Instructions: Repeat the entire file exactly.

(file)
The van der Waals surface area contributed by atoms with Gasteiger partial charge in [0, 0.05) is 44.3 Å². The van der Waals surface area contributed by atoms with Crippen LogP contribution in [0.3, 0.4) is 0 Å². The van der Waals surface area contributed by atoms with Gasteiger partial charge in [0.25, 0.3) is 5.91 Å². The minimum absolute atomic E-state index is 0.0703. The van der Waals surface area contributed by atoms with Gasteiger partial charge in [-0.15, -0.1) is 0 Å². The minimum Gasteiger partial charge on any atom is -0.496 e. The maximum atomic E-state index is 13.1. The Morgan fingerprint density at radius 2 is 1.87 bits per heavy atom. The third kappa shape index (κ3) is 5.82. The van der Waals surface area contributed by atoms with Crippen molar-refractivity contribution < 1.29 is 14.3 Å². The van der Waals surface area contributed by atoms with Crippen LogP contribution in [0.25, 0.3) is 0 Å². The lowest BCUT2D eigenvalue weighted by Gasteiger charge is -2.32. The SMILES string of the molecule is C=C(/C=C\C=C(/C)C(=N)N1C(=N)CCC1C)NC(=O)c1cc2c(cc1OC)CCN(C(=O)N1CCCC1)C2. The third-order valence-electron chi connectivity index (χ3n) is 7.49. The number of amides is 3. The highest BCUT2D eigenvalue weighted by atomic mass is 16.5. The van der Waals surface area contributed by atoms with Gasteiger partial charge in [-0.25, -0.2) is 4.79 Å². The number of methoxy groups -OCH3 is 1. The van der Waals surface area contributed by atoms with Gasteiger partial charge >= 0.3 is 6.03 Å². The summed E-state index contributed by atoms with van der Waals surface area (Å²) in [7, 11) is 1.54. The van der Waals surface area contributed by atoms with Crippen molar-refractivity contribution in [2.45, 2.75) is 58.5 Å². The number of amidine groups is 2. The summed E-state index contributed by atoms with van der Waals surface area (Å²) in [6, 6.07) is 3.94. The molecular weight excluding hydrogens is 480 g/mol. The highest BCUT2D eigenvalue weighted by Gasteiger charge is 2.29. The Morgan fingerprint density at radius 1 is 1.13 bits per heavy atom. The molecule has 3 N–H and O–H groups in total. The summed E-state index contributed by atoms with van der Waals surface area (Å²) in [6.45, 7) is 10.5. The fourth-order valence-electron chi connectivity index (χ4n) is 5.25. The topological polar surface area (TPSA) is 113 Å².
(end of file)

The van der Waals surface area contributed by atoms with Gasteiger partial charge in [0, 0.05) is 44.3 Å². The van der Waals surface area contributed by atoms with Crippen LogP contribution in [0.3, 0.4) is 0 Å². The van der Waals surface area contributed by atoms with Gasteiger partial charge in [0.25, 0.3) is 5.91 Å². The minimum absolute atomic E-state index is 0.0703. The van der Waals surface area contributed by atoms with Gasteiger partial charge in [-0.15, -0.1) is 0 Å². The minimum Gasteiger partial charge on any atom is -0.496 e. The maximum atomic E-state index is 13.1. The Morgan fingerprint density at radius 2 is 1.87 bits per heavy atom. The third kappa shape index (κ3) is 5.82. The van der Waals surface area contributed by atoms with Crippen molar-refractivity contribution < 1.29 is 14.3 Å². The van der Waals surface area contributed by atoms with Crippen LogP contribution in [0.25, 0.3) is 0 Å². The lowest BCUT2D eigenvalue weighted by Gasteiger charge is -2.32. The SMILES string of the molecule is C=C(/C=C\C=C(/C)C(=N)N1C(=N)CCC1C)NC(=O)c1cc2c(cc1OC)CCN(C(=O)N1CCCC1)C2. The third-order valence-electron chi connectivity index (χ3n) is 7.49. The number of amides is 3. The highest BCUT2D eigenvalue weighted by atomic mass is 16.5. The van der Waals surface area contributed by atoms with Gasteiger partial charge in [-0.25, -0.2) is 4.79 Å². The number of methoxy groups -OCH3 is 1. The van der Waals surface area contributed by atoms with Gasteiger partial charge >= 0.3 is 6.03 Å². The summed E-state index contributed by atoms with van der Waals surface area (Å²) in [7, 11) is 1.54. The van der Waals surface area contributed by atoms with Crippen molar-refractivity contribution in [2.45, 2.75) is 58.5 Å². The number of amidine groups is 2. The summed E-state index contributed by atoms with van der Waals surface area (Å²) in [6, 6.07) is 3.94. The molecular weight excluding hydrogens is 480 g/mol. The highest BCUT2D eigenvalue weighted by Gasteiger charge is 2.29. The Morgan fingerprint density at radius 1 is 1.13 bits per heavy atom. The molecule has 3 N–H and O–H groups in total. The summed E-state index contributed by atoms with van der Waals surface area (Å²) in [6.45, 7) is 10.5. The fourth-order valence-electron chi connectivity index (χ4n) is 5.25. The topological polar surface area (TPSA) is 113 Å².